A sadly common feature of some workplaces are arguments between employees, which occurred in Sheraden Jayne Browne v Workers’ Compensation Regulator  QIRC 060
The issue was, just because an argument happens in a work setting, and the only injury was a psychiatric one, was work a “major significant contributing factor” to the cause of the injury?
Mrs Browne worked at Woolworths and part of her job was to check food items had not reached their expiry date and to clean out the cool room. She had left 3 trolleys outside the cool room as part of doing this task. A fellow employee needed to access the area so pushed the trolleys back inside the cool room, (intending to return them once he finished gaining access), which upset Mrs Browne and a short, voices raised argument about the trolleys ensued. Mrs Brown became deeply upset, left work and was found to have suffered an injury.
Mrs Browne alleged she was yelled at and sworn at, while the other party admitted raising his voice in response to her yelling. The self insurer accepted she was injured during work, but denied work was a major significant contributing factor, saying this was just a personal argument between 2 employees with a history of disliking each other, and work was just the setting for their latest confrontation.
Mrs Browne submitted the argument was about work, so it was the only significant contributing factor.
Counsel for the regulator put their case in paragraph 14 of the judgment as follows:
“Mr Rashleigh, counsel for the regulator, submits that unless I accept Mrs Browne’s version of the
events, I cannot find that the employment is the major significant contributing factor to the injury
because the injury was not due to her employment. His argument is that because she was the
instigator of the altercation that was the cause of the injury, she took herself outside the
employment. He submits that employees are not at work to abuse one another. It follows that when
they do so they are outside the employment. Mr Rashleigh went on to submit that going in there and abusing someone to the extent that it causes a reaction brings the action outside the employment; that such conduct is not part of Mrs Browne’s employment.”
Deputy President Kaufman was brief in rejecting this argument, saying in paragraph 15 of the judgment:
“I do not accept Mr Rashleigh’s argument. Both Mrs Browne and Mr Gourlay, as well as Mr Kernke,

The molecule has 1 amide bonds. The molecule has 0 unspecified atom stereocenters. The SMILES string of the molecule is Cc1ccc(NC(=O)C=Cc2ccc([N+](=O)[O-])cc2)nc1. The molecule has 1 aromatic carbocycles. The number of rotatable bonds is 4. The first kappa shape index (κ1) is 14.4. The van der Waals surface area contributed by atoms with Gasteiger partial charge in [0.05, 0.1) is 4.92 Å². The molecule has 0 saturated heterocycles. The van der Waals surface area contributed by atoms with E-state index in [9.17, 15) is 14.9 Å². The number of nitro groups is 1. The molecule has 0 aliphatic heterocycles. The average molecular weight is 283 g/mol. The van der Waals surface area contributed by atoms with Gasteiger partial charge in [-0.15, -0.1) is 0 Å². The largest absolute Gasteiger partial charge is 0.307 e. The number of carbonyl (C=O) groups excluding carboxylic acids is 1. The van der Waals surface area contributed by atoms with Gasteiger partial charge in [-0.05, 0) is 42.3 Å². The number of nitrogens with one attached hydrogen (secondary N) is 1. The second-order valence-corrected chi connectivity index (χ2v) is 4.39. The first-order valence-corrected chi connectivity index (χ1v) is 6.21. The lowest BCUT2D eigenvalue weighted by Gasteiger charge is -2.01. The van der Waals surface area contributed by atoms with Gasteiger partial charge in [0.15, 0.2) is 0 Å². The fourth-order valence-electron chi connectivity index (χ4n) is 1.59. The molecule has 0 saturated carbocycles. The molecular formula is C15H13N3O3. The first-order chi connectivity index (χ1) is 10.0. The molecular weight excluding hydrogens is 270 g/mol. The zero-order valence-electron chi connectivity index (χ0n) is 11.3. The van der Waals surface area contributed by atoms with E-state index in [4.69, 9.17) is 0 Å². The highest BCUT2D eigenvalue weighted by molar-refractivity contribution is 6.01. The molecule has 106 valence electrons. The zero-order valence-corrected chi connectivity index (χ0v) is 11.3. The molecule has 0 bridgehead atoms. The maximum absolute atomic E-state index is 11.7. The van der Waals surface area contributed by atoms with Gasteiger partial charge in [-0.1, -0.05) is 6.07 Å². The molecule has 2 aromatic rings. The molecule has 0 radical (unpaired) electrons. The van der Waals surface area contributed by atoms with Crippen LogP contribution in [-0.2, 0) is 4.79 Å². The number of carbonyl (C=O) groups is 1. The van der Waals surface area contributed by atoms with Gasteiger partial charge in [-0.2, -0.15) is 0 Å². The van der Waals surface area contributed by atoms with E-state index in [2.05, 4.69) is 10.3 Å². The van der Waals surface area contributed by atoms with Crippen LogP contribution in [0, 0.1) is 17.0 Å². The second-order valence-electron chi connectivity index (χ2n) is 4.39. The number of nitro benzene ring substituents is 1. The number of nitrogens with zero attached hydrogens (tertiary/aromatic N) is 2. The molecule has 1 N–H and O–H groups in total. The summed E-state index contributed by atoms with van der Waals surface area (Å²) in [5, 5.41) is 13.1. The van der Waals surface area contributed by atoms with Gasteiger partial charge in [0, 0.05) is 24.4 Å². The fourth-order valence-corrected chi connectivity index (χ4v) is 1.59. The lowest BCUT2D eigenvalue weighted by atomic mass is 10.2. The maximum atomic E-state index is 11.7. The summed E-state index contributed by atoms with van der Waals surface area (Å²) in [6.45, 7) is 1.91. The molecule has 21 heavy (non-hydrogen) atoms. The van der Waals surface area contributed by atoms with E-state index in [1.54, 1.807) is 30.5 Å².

were going about their duties when the argument broke out. What occurred was a disagreement
about how the work was to be performed that escalated into an argument. That incident was the
major significant contributing factor to Mrs Browne’s personal injury. Exchanges between employees
are an inherent part of their employment. The fact that an exchange escalates into an argument
does not remove the activity from the employment.”
The case seemed to have been clouded by prior events, and whether reasonable management action was involved, but narrowed on hearing to this issue of whether the argument took it outside the scope of employment. The statutory scheme is also a no fault scheme. The only exception is if an employee deliberately fails to follow an employer’s direction. So here, even if Mrs Browne was the instigator of the argument, it nevertheless did not lose the connection with her workplace.
Salerno Law assist employees with matters that arise in this area, such as unfair dismissal, bullying and harassment, non-compete agreements. and workplace injuries. Often, when you are the ‘little guy’, you feel like you have to bear the tribulations your deranged bosses and co-workers and even your work environment imposes upon you. However, in this area of law, if it seems wrong, then it may unlawful, which means you may have rights against your employer. This is the origin of the legal adage, ‘if it looks like a duck and quacks like a duck, ask your lawyer about it’. At the end of the day, it is always best to check because you will never know if you do not seek advice first.
Salerno Law’s experienced personal injury and compensation law team are comprised of the best in the field. Our reputation for excellence attracts the brightest minds in this area of law. We have specialists who can help you with every kind of compensation claim including:
Article by Peter Matus